Kenya is on the right track, having enacted key laws on issues such as child marriage, female genital mutilation, domestic violence, the two thirds gender rule in the Constitution to promote women’s political leadership; protection of inheritance rights of widows; establishment of economic empowerment funds for women, youth and people with disabilities, among others.

However, without the complete implementation of these laws — and insufficient funding for gender equality programmes — we can neither fully protect nor empower women. The slow pace of change of harmful and negative social norms and attitudes continue to hinder progress by treating women and girls as second class citizens with no rights.

You have said that gender inequality is a 21st-century shame. What must Kenya do to achieve gender equality?

You cannot change what you cannot measure — so it is essential that we strengthen the production and use of gender disaggregated statistics. Globally, we are tragically short in socio-economic data disaggregated by sex.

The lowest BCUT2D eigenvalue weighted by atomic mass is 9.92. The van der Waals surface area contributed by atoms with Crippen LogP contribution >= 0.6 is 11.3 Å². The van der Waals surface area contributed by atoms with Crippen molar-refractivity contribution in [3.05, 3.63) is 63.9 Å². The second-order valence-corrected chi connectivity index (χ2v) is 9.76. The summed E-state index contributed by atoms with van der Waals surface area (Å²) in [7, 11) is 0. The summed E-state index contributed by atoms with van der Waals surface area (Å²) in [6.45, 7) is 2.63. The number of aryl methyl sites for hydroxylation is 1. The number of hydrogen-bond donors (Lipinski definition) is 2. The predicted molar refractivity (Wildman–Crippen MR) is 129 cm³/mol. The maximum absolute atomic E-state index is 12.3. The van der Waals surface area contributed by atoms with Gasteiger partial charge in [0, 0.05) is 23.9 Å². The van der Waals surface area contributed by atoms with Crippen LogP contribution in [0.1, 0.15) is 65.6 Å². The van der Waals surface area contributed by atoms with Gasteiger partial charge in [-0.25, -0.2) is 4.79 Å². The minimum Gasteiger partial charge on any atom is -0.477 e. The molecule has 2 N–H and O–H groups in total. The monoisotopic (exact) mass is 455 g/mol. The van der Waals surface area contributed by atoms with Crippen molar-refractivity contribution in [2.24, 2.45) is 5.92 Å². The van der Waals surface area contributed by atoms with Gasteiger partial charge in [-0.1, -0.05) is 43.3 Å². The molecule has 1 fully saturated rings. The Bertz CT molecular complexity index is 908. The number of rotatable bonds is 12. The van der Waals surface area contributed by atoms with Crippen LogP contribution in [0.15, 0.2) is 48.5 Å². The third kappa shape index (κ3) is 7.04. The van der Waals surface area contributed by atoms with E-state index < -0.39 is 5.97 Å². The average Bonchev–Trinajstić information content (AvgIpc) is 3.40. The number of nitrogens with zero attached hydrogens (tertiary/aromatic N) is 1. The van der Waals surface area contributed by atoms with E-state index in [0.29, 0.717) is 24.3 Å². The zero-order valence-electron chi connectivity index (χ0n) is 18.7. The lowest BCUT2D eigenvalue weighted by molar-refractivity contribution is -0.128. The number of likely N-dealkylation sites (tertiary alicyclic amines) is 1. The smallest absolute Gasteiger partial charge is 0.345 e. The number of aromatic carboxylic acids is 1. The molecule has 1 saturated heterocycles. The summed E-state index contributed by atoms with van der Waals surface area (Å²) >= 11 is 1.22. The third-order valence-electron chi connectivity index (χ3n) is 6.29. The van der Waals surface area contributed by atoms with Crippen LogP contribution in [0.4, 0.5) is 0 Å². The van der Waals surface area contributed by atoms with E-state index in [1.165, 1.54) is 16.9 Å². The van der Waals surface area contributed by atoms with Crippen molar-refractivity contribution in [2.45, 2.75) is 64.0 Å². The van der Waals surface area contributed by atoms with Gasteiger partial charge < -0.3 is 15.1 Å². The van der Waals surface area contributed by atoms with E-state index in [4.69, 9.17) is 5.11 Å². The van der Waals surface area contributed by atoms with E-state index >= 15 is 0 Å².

Life experiences often differ depending on whether you are a man or woman, and we need to be responsive to that. Accurate data allows decision-makers to deliver actions that are truly needed to bring social change.

Secondly, changing negative social norms and values that perpetuate gender inequality in different spheres of life is key. This dialogue needs to happen at every level by men and women, boys and girls in everyday conversations. These negative social norms manifest in, for example, tolerance of domestic violence, battery and rape, child marriage, female genital mutilation and denial of economic opportunities for women.

As we work at the community level, we need to support our decision-makers in government to create laws and policies that remove gender discrimination in every part of our lives. This includes, for example, the calls for the Kenyan Parliament to enact the 2/3 gender rule into law and, once reached, push on to 50/50 representation of men and women in decision making positions.

Women’s economic empowerment is also a prerequisite if we want to achieve our goals by generating decent work for all, reducing poverty and ensuring that no one is left behind. Violence against women is a shame. No woman deserves to live in constant fear of gender-based violence.

What is un women doing to bring an end gender-based violence?

Our approach to ending violence against women in Kenya is ambitious and multi-sectoral. Firstly, we need to change negative social norms and attitudes that condone and perpetuate violence against women.

Rape culture and attitudes that normalise violence against women are commonplace in Kenya and need to be reversed.